Appeals & Response Plans
- South Sudan: Rift Valley Fever Outbreak - Dec 2017
- South Sudan: Floods - Sep 2017
- East Africa: Armyworm Infestation - Mar 2017
- South Sudan: Cholera Outbreak - Jul 2016
- South Sudan: Food Insecurity - 2015-2018
- South Sudan: Cholera Outbreak - Jun 2015
- Sudan/South Sudan: Measles Outbreak - Mar 2015
- South Sudan: Kala-azar Outbreak - Sep 2014
- South Sudan: Floods - Aug 2014
- South Sudan: Cholera Outbreak - May 2014
Most read (last 30 days)
- Ten aid workers missing in South Sudan
- South Sudan, Uganda, and Kenya strengthen implementation of cross-border disease surveillance and outbreak response in East Africa
- Escalation of fighting in South Sudan puts thousands of civilians at risk and compromises peace process
- South Sudan: Aid Workers Freed, Humanitarian Deaths Reach 100 Since December 2013
- South Sudan: UN humanitarian chief urges parties to cease hostilities, protect civilians and aid workers
Blurb: In South Sudan, the world’s newest country, MCC-supported education continues in spite of political instability.
By Candacia Greeman and Emily Loewen
RUMBEK, South Sudan and WINNIPEG, Manitoba – When South Sudan became an independent country in 2011, hopes were high and the future looked bright. But conflict broke out in 2013 and violence has ebbed and flowed since then.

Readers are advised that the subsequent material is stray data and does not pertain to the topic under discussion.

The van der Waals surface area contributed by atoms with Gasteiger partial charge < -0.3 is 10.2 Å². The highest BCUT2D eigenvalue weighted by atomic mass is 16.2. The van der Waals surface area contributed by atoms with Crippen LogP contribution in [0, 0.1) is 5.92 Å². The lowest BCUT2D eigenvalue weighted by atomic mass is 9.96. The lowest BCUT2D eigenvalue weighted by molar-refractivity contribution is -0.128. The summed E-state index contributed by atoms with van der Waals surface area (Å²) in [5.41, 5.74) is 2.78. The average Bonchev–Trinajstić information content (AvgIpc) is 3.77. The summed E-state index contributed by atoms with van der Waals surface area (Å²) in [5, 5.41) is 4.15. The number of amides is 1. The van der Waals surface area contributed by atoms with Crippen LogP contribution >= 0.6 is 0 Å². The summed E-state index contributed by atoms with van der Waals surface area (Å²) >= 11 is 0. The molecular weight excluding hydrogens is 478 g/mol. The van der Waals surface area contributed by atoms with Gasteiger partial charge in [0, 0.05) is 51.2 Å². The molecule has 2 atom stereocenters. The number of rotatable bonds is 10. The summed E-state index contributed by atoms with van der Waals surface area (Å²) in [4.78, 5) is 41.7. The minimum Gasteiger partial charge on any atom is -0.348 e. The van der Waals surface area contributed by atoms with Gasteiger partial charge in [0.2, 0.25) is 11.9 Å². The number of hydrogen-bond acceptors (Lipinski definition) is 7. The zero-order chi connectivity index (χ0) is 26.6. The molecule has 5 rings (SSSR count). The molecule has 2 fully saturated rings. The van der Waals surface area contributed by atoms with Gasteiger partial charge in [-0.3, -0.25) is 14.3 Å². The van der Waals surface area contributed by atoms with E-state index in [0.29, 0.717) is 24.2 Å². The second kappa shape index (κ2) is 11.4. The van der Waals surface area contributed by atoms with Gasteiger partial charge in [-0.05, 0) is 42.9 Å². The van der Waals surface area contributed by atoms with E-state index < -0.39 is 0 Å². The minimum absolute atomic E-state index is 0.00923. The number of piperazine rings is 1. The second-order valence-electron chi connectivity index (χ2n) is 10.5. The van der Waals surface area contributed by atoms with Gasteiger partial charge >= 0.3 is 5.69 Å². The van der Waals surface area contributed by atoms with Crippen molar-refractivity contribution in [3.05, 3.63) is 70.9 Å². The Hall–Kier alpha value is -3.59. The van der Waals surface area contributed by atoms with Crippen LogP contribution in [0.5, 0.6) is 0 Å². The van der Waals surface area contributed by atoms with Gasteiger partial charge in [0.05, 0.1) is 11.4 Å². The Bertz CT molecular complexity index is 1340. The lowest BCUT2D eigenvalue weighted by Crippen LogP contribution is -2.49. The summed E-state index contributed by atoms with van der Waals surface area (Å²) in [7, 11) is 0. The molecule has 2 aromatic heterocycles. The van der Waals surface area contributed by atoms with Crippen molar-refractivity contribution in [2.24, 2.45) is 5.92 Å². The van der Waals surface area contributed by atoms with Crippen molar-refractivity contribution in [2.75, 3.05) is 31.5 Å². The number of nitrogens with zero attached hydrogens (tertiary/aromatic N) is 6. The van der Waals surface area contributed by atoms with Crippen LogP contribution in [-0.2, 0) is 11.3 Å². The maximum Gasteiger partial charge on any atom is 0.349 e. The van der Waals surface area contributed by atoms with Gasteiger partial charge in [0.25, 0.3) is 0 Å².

MCC continues to provide food and encourage understanding among people displaced by violence in South Sudan.
By Emily Loewen
Aug. 29, 2014
WINNIPEG, Man. – As conflict has displaced more than 1.5 million people in South Sudan since late December, about 70,000 of them sought refuge at an Internally Displaced Persons (IDP) camp in Awerial County, South Sudan, where they could find people who spoke the same language.
By Gladys Terichow
Jan. 3, 2012
JUBA, South Sudan—Carrying her two-year old daughter Ester on her back, Jerisa Muro walks to a sewing class almost two miles from her home in Juba, the capital city of South Sudan.
Muro, a mother of four children, ages 2 to 11, hopes to start a tailoring business and earn enough money so that her children can go to school. She is especially concerned that her two eldest children are not attending school.
By Gladys Terichow
Oct. 1, 2012
OPARI, South Sudan— After fleeing aerial bombings in South Sudan and living in a refugee camp in Uganda for 14 years, Caesaer Hakim and his family were excited that the day to return home had finally arrived.
But when they got to their ancestral home in Opari, they found another family living on their land.